There are hardwood cleaning products specifically designed for these types of floors. When these floors are cleaned properly, there is still a need for refinishing, but this can happen less frequently. If you clean hardwood floors without specially formulated products, it can degrade the quality of the floor and more frequent refinishing is necessary.
Even if your hardwood floor is properly cleaned, it should be cleaned again before a refinish is applied. If you don’t have a hardwood cleaner, you can clean the floor with a water and vinegar solution. But the flooring must be fully dry and clean before the refinishing begins.
Step 3: Repairs
The hardwood floors must be in good shape before you start refinishing and the tools you need will vary depending on the extent and type of damage. If you’re a DIY enthusiast, you may already have the tools to fix minor holes and cracks in the flooring. But, if the damage is extensive, it may be necessary to remove sections of the floor and trowel filler may be needed.
Major damage can be repaired with a large knife and an appropriate filler, but it must be fully dry and sanded before refinishing begins. If you’re not confident with tools, it’s a better idea to hire a specialist to fix the floor and carry out the refinishing for you.
Step 4: Sanding Oak Floors
Sanding is necessary to ensure that the color and thickness of the hardwood flooring is uniform and level. Without sanding, the refinishing would look terrible, there would be patches and gaps which would ruin any aesthetic appeal. Sanding is difficult.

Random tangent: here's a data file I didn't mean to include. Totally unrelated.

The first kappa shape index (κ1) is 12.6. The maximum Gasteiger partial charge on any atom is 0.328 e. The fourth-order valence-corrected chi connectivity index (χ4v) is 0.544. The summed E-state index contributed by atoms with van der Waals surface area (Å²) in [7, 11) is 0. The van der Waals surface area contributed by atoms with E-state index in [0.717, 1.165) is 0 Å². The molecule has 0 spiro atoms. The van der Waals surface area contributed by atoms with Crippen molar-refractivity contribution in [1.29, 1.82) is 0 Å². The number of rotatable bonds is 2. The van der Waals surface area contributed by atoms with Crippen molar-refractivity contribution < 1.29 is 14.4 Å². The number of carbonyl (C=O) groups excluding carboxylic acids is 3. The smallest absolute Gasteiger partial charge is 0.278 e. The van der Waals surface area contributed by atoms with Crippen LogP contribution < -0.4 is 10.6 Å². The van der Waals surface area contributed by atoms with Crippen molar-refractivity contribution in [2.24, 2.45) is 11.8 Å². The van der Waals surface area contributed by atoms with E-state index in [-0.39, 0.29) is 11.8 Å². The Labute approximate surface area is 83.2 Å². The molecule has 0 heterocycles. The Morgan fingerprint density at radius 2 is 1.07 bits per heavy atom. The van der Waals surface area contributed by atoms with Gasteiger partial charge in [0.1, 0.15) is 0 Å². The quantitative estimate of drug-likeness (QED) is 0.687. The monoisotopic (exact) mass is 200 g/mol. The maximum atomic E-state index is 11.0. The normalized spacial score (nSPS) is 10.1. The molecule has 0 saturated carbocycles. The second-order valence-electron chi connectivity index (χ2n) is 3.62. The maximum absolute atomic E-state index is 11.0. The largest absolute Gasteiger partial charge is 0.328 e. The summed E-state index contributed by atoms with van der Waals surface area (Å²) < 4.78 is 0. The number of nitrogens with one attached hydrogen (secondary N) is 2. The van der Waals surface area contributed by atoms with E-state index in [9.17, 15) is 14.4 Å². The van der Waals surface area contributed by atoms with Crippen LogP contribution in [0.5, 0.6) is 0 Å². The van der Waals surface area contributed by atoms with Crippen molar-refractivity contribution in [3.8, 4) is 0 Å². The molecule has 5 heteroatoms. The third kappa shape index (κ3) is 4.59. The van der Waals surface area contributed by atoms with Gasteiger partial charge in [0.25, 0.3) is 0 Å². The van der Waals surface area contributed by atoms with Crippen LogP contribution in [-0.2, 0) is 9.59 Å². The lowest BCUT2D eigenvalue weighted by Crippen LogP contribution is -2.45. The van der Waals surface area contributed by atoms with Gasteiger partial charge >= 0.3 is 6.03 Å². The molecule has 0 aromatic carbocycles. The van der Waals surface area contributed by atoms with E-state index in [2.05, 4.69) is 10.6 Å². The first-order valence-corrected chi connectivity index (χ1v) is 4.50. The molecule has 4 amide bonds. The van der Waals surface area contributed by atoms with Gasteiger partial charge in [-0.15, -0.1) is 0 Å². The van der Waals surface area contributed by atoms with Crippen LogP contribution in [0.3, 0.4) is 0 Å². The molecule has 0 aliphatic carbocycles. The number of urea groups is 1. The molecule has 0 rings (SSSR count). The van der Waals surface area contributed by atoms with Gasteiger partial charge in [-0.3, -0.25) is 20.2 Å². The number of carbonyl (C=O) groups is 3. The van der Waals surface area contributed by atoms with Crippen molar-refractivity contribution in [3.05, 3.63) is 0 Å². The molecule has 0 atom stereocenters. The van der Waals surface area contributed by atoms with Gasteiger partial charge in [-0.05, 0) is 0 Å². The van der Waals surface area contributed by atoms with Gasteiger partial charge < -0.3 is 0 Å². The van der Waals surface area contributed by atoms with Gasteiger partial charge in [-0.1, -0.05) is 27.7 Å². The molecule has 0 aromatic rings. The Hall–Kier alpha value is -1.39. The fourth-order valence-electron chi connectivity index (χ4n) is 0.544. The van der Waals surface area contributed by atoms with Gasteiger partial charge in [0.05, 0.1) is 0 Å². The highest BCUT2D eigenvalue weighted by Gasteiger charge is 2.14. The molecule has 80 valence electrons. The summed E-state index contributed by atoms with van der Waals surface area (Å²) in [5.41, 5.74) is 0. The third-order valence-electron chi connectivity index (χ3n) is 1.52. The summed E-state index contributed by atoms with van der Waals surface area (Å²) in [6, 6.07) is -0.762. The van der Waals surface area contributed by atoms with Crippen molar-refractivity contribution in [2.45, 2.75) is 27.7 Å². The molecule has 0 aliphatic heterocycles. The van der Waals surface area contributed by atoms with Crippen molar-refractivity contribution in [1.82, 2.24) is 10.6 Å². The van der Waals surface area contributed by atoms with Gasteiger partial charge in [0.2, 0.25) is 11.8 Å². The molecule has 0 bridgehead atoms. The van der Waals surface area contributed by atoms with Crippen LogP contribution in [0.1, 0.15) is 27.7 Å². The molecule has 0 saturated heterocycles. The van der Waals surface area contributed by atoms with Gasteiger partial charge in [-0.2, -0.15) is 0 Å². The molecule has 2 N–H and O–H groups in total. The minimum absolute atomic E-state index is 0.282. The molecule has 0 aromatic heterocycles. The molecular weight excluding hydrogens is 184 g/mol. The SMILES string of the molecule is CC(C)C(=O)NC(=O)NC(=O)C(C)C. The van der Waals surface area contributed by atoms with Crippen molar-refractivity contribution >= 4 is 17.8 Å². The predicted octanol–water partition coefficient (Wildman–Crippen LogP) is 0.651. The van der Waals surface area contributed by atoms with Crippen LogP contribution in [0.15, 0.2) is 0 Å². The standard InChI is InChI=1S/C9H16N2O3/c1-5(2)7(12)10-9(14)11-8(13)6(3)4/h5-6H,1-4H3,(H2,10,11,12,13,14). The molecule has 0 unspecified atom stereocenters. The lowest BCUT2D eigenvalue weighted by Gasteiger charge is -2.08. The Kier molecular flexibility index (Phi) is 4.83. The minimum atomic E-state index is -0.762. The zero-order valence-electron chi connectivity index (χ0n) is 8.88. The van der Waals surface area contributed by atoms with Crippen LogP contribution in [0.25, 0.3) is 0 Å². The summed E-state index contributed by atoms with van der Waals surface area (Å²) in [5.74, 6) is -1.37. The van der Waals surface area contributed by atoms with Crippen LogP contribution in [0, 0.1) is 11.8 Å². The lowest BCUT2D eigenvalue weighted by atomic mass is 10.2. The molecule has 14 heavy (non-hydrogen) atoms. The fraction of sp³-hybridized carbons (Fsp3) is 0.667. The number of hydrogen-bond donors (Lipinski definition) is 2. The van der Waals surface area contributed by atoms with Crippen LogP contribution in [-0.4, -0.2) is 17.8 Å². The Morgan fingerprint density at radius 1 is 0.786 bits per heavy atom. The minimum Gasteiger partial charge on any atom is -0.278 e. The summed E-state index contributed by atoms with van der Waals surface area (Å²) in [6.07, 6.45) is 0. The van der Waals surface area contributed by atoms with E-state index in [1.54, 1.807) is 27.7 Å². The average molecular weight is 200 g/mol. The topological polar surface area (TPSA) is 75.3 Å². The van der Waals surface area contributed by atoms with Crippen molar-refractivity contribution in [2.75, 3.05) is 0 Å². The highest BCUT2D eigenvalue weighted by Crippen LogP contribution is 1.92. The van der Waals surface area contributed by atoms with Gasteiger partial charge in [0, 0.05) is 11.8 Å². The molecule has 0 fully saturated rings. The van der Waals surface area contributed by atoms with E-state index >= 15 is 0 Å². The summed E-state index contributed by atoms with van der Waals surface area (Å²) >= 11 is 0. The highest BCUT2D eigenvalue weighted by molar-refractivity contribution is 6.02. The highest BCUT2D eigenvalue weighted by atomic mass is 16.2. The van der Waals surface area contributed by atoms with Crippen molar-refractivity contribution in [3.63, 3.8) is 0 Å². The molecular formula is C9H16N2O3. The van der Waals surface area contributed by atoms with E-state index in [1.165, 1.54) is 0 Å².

Never Used a Sander Before
If you’ve never sanded on such a large scale, it can be daunting. But if you take your time it can be a satisfying experience because the results are rewarding. When wood is sanded, the purpose is to remove existing paint and make the surface smooth for a new finish. This process can be manual, or a powered sander is used and for such a large project the latter is the only viable approach.
As you sand with the machine, you will push it to refinish the major areas of the flooring. These large sanding machines cannot reach into tight spaces and corners. So, you may need to use an edge floor sander or even sand manually in those areas.
Best Sander to Use
The drum floor sander is a daunting machine because it’s powerful and aggressive. Although it is the first machine used by professionals, it may be too complex for first time users. For this reason, many people skip to the orbital vibrating floor sander instead. This is an effective machine, it’s easier to control and if used properly it will refinish an oak floor.
To refinish an oak floor, you will need a variety of sandpapers for your chosen sander. They should have a grit of 35 or 36 for the best results and the main floor areas are where you need to start. It’s important to work in a pattern, move the sander over an area and avoid staying in one place too long.
The sanding action should be smooth and steady, don’t move too fast or you may miss areas. In the corners and along the edges you can sand manually or use the aforementioned edge floor sander. The thickness of the floor should be as even as possible and multiple passes may be needed to reach this stage.
You May also Like: 6 Best Sanders For Removing Paint From Wood & Deck
Step 5: Cleaning the Floor
When the sanding is completed, you will have a messy room that needs to be cleaned. The dust bag on the sander will collect a lot of dust, but a cleanup will still be necessary before you can continue.